Remember in ACTS 7:54 (Stephen’s sermon), “When they heard these things, they were cut to the heart, and they gnashed on him with their teeth,” and V. 57, “and stopped their ears.” Notice they were cut to the heart and stopped their ears. This faithful brother anointed by the Holy Spirit was sharing God’s precious Word with them and they did not want to hear. They were convicted by the truth and turned from it. And so it is today, that many simply don’t want to hear. It’s uncomfortable for them (they stop their ears, close their eyes and heart) because the Word convicts them. Because God’s Word does convict and convince of sin and unrighteousness, many don’t want to responsibility. They choose to stay in sin and to be ignorant of God’s Word that would set them free from the power and bondage of sin. Another reason men don’t understand these wonderful truths is that they don’t want or can’t appreciate them. Read and consider Matthew 7:67-8. “Give not that which is holy to the dogs, neither cast ye your pearls before swine, lest they trample them under their feet, and turn again and rend you.” A dog cannot appreciate nor discern what is valuable. We would not be so foolish as to put a necklace of pearls about a pig and turn him loose in his pen. Before long he would lost the pearls and destroy them. They are of no value to him. Therefore, a pig cannot appreciate a necklace of pearls. And many today cannot appreciate God’s Word enough to care for, protect, keep it and allow it to enhance the life of Christ within. God has placed His Word above His name. He values it and does not feel that He has to share it with those who do not appreciate it.

There is a story of a little girl who had a pig. She brought him in cleaned him up placed a bow about his neck and then turned him back into his pen. He soon was wallowing in the mud again. A pig doesn’t appreciate these things. Sadly, the world doesn’t appreciate God’s Word. Even sadder, perhaps, many of God’s own people have too little regard for the Word also. I like what Job said in Job 23:12, “I have esteemed the words of His mouth more than my necessary food.” Job appreciated God’s Word and valued it, and God was faithful to reveal wonderful truths to him.

Matthew 7:7, “Ask and it shall be given you, seek, and ye shall find; knock, and it shall be opened unto you.” V. 8 – “For everyone that asketh receiveth, and he that seeketh findeth and to him that knocketh it shall be opened.” God is faithful to reveal His Word as we ask Him to help our understanding. Luke 10:21, “In that hour Jesus rejoiced in spirit, and said, I thank thee, O Father, Lord of heaven and earth, that thou hast hid these things from the wise and prudent, and hast revealed them unto babes; even so, Father; for so it seemed good in thy sight.” We think of the wise and prudent as having ability to really appreciate the Word. The scripture talks about the foolishness of peaching – to the wise of this world it is foolishness. But to those who are of a humble spirit, God does reveal His Word to them. To those who despise and reject His Word it will remain hidden. They will never understand God’s Word. Even with all of their so-called wisdom, knowledge, and education, they will not come to a good understanding of the Word. This is by choice. Those who do go on and come to an understanding of God’s Word have made a conscious effort to do so.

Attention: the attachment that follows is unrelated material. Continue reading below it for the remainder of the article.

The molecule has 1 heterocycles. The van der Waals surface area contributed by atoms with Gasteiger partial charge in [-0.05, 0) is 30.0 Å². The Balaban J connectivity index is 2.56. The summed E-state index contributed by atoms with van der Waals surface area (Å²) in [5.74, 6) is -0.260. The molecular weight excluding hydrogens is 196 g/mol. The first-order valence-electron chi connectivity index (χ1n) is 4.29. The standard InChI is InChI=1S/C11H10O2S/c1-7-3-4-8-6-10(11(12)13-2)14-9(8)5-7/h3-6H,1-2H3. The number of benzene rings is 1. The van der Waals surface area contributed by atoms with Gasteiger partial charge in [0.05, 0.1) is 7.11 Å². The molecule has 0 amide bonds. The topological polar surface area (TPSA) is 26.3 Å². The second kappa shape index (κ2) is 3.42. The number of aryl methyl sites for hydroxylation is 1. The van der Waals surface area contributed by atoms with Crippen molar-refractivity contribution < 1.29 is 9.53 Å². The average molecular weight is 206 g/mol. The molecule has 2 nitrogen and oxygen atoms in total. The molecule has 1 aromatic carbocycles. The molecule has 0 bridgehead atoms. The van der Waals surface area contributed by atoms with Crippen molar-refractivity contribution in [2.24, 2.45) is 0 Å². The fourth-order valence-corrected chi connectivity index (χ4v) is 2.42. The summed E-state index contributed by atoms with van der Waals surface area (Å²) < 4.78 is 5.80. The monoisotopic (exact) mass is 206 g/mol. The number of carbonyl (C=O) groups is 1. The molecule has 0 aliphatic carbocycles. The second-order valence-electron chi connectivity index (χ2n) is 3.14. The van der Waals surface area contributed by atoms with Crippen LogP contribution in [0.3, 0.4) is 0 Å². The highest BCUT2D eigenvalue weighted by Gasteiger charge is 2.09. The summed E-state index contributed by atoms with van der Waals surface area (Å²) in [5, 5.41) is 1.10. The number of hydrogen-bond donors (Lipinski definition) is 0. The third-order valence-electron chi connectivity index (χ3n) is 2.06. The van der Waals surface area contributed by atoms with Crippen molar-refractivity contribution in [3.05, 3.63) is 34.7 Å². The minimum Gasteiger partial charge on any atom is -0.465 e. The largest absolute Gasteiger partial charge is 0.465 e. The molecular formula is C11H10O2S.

Consider Rev. 1:5-6, “…and hath made us Kings and priests unto God,” also Rev. 5:8-10,”…And hath made us unto our God kings and priests.” Who are these kings and priests? Those, first of all, that have been washed in the blood of the Lamb (Rev. 1:5). And secondly, I believe those that are laying hold of God’s Word.

Next issue – The third point – Searching out a matter.


Debra Isenbletter, Pastor
Christian Assembly, Springfield, Missouri

Jonah 4:5—”So Jonah went out of the city, and sat on the east side of the city, and there made him a booth, and sat under it in the shadow, till he might see what would become of the city.” In this verse we can see five things concerning Jonah and what he does, Separation; Observation; Preparation; Relaxation and Expectation. 

Separation: Jonah “went out” of the city after he had preached and after he had prayed.  He went out weary but also angry. He went out with an attitude.  He had seen the people’s repentance and he knew that God had seen their repentance.  I believe that Jonah went out of the city with the same attitude that he went into the city.  The people had changed their mind, but not the prophet. He still felt they deserved to be destroyed and still felt they did not deserve mercy.  His attitude reflects the attitude of legality, it is rigid and unbending. Jonah “went out” of “the city” of Nineveh.  It was in “the city” where both the people and the prophet were tested. He is like those that Paul said began well (Gal.3:3) and who did run well (Gal.5:7). He has forgotten that the Lord had begun a good work but was not finished (Phil.1:6). It is not enough to simply do what the Lord asks, we must do it wholeheartedly not grudgingly, or resentfully. Jonah’s separation does not seem to be with the right attitude of heart.

Observation: The first thing we see is that Jonah “sat” and then where he sat “on the east side of the city.”  To “sit” can mean “to sit and wait” and Jonah was sitting and waiting to see if God would change His mind.  To “sit” can mean “to be set” and Jonah was “set” in his attitude, he would not change his mind. To “sit means “to sit as a judge” and Jonah had already judged the city guilty and deserving of destruction.  Jonah chose to sit  on “the east side of the city.”  The Bible does not tell us why he chose this place but it must have been both a place of good observation and at the same time a place of good protection.  Jonah wanted to be close enough to see and safe enough to be secure.  He chose the place but God knew exactly where Jonah would go and was waiting for him. “Nineveh” had fifteen monumental gateways that people could use to enter the city.  Five of them have been excavated and located and their names found.  One gate was used to take livestock to water, and one was used for ceremonial purposes. One gate was located near the south end of the eastern city wall and was considered one of the most important gates.” Jonah leaving the city may have used this gate.